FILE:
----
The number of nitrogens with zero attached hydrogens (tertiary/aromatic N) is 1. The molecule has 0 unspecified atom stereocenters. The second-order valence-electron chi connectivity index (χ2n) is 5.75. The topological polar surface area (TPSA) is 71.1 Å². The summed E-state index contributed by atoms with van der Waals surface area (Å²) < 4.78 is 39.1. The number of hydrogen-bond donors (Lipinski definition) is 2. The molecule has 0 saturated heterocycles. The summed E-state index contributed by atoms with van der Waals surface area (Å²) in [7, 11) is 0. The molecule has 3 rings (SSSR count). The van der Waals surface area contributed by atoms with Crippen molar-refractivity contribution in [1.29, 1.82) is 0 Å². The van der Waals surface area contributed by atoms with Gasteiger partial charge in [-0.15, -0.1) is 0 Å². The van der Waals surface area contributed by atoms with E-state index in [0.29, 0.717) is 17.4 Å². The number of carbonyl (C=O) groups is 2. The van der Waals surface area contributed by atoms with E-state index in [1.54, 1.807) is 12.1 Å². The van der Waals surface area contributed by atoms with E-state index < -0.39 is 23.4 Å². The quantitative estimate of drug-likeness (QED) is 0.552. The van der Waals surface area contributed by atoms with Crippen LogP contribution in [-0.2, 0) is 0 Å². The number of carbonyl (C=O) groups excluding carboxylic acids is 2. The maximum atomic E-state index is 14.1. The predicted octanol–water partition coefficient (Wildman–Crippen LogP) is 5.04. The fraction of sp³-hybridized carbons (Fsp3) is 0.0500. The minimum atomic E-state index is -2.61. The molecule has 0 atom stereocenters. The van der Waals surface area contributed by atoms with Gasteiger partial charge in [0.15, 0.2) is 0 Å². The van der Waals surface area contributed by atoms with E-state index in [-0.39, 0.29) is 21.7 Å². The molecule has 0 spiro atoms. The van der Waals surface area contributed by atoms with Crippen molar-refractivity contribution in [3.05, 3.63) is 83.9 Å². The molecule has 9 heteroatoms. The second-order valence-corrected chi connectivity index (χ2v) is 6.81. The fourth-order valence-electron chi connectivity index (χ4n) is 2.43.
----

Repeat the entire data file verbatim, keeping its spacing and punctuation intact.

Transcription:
The number of nitrogens with zero attached hydrogens (tertiary/aromatic N) is 1. The molecule has 0 unspecified atom stereocenters. The second-order valence-electron chi connectivity index (χ2n) is 5.75. The topological polar surface area (TPSA) is 71.1 Å². The summed E-state index contributed by atoms with van der Waals surface area (Å²) < 4.78 is 39.1. The number of hydrogen-bond donors (Lipinski definition) is 2. The molecule has 0 saturated heterocycles. The summed E-state index contributed by atoms with van der Waals surface area (Å²) in [7, 11) is 0. The molecule has 3 rings (SSSR count). The van der Waals surface area contributed by atoms with Crippen molar-refractivity contribution in [1.29, 1.82) is 0 Å². The van der Waals surface area contributed by atoms with Gasteiger partial charge in [-0.15, -0.1) is 0 Å². The van der Waals surface area contributed by atoms with E-state index in [0.29, 0.717) is 17.4 Å². The number of carbonyl (C=O) groups is 2. The van der Waals surface area contributed by atoms with E-state index in [1.54, 1.807) is 12.1 Å². The van der Waals surface area contributed by atoms with E-state index < -0.39 is 23.4 Å². The quantitative estimate of drug-likeness (QED) is 0.552. The van der Waals surface area contributed by atoms with Crippen LogP contribution in [-0.2, 0) is 0 Å². The number of carbonyl (C=O) groups excluding carboxylic acids is 2. The maximum atomic E-state index is 14.1. The predicted octanol–water partition coefficient (Wildman–Crippen LogP) is 5.04. The fraction of sp³-hybridized carbons (Fsp3) is 0.0500. The minimum atomic E-state index is -2.61. The molecule has 0 atom stereocenters. The van der Waals surface area contributed by atoms with Gasteiger partial charge in [0.15, 0.2) is 0 Å². The van der Waals surface area contributed by atoms with E-state index in [-0.39, 0.29) is 21.7 Å². The molecule has 0 spiro atoms. The van der Waals surface area contributed by atoms with Crippen molar-refractivity contribution in [3.05, 3.63) is 83.9 Å². The molecule has 9 heteroatoms. The second-order valence-corrected chi connectivity index (χ2v) is 6.81. The fourth-order valence-electron chi connectivity index (χ4n) is 2.43.